1 Tahrcountry Musings: England - The Return of the Great Bustard

Friday, June 05, 2009

England - The Return of the Great Bustard

When there is heartwarming events regarding wildlife in any country it is celebration time for conservationists across the globe. Here is some excellent news from England.

My British contacts tell me that the globally-threatened Great Bustard (Otis tarda) has bred successfully in Britain for the first time since 1832. The last female with a chick was observed in Suffolk 177 years ago.The reintroduction programme was started 5 years back. Young birds from southern Russia were brought in for the programme. A female produced two chicks last week. The authorities are very secretive about the site on Salisbury Plain in Wiltshire for obvious reasons.

The bird is very charismatic. It finds a place on the coats of arms of Wiltshire and Cambridgeshire county councils and is on the badge of the Royal School of Artillery on Salisbury Plain.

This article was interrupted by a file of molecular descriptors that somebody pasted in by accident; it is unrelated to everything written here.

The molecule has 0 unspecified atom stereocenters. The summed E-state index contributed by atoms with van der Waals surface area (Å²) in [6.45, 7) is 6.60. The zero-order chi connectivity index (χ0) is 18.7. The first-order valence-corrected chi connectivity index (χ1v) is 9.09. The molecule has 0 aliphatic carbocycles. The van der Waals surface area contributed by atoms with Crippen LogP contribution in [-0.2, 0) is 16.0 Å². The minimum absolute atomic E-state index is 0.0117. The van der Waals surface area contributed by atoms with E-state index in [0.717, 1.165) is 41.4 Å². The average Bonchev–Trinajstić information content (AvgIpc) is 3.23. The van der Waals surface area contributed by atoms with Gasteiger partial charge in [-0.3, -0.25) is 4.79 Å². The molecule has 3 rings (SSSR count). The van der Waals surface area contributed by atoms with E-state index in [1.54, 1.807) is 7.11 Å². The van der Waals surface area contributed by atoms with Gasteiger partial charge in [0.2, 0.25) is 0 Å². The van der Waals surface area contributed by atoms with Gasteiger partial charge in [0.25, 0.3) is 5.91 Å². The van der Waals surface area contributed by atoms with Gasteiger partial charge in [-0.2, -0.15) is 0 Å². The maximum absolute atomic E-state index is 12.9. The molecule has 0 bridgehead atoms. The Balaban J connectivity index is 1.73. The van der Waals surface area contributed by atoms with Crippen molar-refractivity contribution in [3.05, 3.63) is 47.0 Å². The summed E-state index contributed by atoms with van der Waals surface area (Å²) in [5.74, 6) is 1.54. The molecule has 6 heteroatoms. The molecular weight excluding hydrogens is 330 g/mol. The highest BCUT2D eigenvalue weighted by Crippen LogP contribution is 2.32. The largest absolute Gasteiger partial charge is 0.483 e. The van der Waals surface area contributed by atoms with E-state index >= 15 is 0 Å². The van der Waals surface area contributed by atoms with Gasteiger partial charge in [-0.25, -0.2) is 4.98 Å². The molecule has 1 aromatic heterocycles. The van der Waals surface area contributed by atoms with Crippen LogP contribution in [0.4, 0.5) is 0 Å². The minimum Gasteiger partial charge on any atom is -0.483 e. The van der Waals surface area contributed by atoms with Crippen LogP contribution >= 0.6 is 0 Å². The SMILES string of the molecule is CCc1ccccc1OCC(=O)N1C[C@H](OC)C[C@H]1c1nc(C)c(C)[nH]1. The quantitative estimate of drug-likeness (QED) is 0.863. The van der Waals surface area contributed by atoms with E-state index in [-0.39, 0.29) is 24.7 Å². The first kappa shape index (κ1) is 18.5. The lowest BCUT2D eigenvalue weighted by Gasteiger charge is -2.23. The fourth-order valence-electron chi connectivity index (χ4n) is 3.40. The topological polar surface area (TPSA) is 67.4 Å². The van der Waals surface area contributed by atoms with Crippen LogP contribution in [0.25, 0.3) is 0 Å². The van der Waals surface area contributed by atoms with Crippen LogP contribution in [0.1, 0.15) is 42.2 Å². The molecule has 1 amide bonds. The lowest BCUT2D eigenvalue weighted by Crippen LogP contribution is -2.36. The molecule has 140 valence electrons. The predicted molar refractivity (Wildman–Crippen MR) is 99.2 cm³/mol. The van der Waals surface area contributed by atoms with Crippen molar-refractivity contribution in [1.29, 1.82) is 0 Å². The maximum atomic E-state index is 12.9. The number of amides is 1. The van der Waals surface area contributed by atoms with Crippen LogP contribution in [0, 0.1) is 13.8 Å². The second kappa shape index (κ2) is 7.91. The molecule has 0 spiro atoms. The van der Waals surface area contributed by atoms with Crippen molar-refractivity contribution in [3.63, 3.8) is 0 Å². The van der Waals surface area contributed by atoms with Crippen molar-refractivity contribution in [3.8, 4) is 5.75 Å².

Great Bustard Fact Sheet

The Great Bustard is the only member of the genus Otis and is in the bustard family. Even though the species is extinct in England Sizeable populations exist in Hungary, Portugal, Slovakia, Russia and Spain. It may look like a rosy picture but the species is declining due to habitat loss throughout its range. It is the national bird of Hungary. So Hungary is taking special interest for its conservation.
An adult male bird is 90-110 cm in length and weighs around10 to 15 kg. The heaviest recorded was 21 kg. The female is 30% smaller, 80 cm in length and weighs around 3.5-5 kg. Despite their large size the birds can fly at a high velocity (around 60 kilometer/hour)

The bird prefers open grassy lands and feeds on seeds, insects and other small creatures, including frogs.

Great Bustards usually live for around 10 years, but some have been known to live up to 15 years.

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